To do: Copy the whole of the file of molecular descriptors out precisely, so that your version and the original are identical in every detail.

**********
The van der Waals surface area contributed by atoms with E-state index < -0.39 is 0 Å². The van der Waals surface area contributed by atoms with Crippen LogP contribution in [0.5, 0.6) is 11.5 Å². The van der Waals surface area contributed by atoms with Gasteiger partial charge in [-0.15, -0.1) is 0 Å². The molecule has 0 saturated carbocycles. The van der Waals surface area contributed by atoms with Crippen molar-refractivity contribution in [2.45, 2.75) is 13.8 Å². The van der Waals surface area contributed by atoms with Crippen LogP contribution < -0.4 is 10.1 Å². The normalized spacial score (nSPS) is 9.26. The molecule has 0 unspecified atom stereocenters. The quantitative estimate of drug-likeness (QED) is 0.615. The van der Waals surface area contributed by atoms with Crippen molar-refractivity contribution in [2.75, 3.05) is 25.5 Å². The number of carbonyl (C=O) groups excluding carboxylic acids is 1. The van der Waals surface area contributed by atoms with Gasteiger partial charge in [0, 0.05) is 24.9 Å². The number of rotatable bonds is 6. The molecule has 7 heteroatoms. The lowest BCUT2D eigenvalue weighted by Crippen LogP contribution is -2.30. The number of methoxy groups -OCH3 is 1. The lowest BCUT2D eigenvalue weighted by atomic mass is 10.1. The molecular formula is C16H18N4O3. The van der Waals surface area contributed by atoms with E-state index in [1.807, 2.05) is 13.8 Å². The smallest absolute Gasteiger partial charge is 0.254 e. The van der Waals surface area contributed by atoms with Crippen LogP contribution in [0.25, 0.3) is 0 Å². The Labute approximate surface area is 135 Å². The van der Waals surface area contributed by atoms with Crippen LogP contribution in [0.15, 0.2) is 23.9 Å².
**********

The van der Waals surface area contributed by atoms with E-state index < -0.39 is 0 Å². The van der Waals surface area contributed by atoms with Crippen LogP contribution in [0.5, 0.6) is 11.5 Å². The van der Waals surface area contributed by atoms with Gasteiger partial charge in [-0.15, -0.1) is 0 Å². The molecule has 0 saturated carbocycles. The van der Waals surface area contributed by atoms with Crippen molar-refractivity contribution in [2.45, 2.75) is 13.8 Å². The van der Waals surface area contributed by atoms with Crippen LogP contribution < -0.4 is 10.1 Å². The normalized spacial score (nSPS) is 9.26. The molecule has 0 unspecified atom stereocenters. The quantitative estimate of drug-likeness (QED) is 0.615. The van der Waals surface area contributed by atoms with Crippen molar-refractivity contribution in [2.75, 3.05) is 25.5 Å². The number of carbonyl (C=O) groups excluding carboxylic acids is 1. The van der Waals surface area contributed by atoms with Gasteiger partial charge in [0, 0.05) is 24.9 Å². The number of rotatable bonds is 6. The molecule has 7 heteroatoms. The lowest BCUT2D eigenvalue weighted by Crippen LogP contribution is -2.30. The number of methoxy groups -OCH3 is 1. The lowest BCUT2D eigenvalue weighted by atomic mass is 10.1. The molecular formula is C16H18N4O3. The van der Waals surface area contributed by atoms with E-state index in [1.807, 2.05) is 13.8 Å². The smallest absolute Gasteiger partial charge is 0.254 e. The van der Waals surface area contributed by atoms with Crippen LogP contribution in [0.25, 0.3) is 0 Å². The Labute approximate surface area is 135 Å². The van der Waals surface area contributed by atoms with Crippen LogP contribution in [0.15, 0.2) is 23.9 Å².